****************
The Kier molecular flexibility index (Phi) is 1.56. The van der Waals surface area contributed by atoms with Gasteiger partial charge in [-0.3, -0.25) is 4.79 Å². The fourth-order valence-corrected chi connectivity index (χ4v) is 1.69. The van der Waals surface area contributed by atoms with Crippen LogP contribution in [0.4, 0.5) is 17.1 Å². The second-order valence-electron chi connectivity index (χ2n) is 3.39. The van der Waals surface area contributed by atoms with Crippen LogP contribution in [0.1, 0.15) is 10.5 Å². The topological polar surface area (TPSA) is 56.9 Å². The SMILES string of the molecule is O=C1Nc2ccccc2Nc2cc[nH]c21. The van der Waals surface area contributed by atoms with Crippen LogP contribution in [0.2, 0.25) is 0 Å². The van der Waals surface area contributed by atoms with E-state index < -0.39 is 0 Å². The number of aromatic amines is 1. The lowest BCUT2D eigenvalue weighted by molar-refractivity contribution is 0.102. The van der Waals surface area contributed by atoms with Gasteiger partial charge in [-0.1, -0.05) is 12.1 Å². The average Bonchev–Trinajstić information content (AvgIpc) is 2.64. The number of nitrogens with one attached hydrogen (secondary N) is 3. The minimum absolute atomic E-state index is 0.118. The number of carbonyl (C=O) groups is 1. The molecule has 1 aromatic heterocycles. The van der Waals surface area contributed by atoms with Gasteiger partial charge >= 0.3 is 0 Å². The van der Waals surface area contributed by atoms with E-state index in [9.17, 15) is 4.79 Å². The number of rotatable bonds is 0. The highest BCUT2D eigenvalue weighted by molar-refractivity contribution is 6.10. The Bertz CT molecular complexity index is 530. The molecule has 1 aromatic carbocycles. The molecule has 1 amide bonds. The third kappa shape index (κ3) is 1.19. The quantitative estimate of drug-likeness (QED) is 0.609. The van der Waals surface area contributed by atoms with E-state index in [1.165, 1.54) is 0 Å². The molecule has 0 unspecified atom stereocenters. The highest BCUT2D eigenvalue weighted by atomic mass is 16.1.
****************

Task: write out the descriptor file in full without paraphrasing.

The Kier molecular flexibility index (Phi) is 1.56. The van der Waals surface area contributed by atoms with Gasteiger partial charge in [-0.3, -0.25) is 4.79 Å². The fourth-order valence-corrected chi connectivity index (χ4v) is 1.69. The van der Waals surface area contributed by atoms with Crippen LogP contribution in [0.4, 0.5) is 17.1 Å². The second-order valence-electron chi connectivity index (χ2n) is 3.39. The van der Waals surface area contributed by atoms with Crippen LogP contribution in [0.1, 0.15) is 10.5 Å². The topological polar surface area (TPSA) is 56.9 Å². The SMILES string of the molecule is O=C1Nc2ccccc2Nc2cc[nH]c21. The van der Waals surface area contributed by atoms with Crippen LogP contribution in [0.2, 0.25) is 0 Å². The van der Waals surface area contributed by atoms with E-state index < -0.39 is 0 Å². The number of aromatic amines is 1. The lowest BCUT2D eigenvalue weighted by molar-refractivity contribution is 0.102. The van der Waals surface area contributed by atoms with Gasteiger partial charge in [-0.1, -0.05) is 12.1 Å². The average Bonchev–Trinajstić information content (AvgIpc) is 2.64. The number of nitrogens with one attached hydrogen (secondary N) is 3. The minimum absolute atomic E-state index is 0.118. The number of carbonyl (C=O) groups is 1. The molecule has 1 aromatic heterocycles. The van der Waals surface area contributed by atoms with Gasteiger partial charge >= 0.3 is 0 Å². The van der Waals surface area contributed by atoms with E-state index in [9.17, 15) is 4.79 Å². The number of rotatable bonds is 0. The highest BCUT2D eigenvalue weighted by molar-refractivity contribution is 6.10. The Bertz CT molecular complexity index is 530. The molecule has 1 aromatic carbocycles. The molecule has 1 amide bonds. The third kappa shape index (κ3) is 1.19. The quantitative estimate of drug-likeness (QED) is 0.609. The van der Waals surface area contributed by atoms with E-state index in [1.165, 1.54) is 0 Å². The molecule has 0 unspecified atom stereocenters. The highest BCUT2D eigenvalue weighted by atomic mass is 16.1.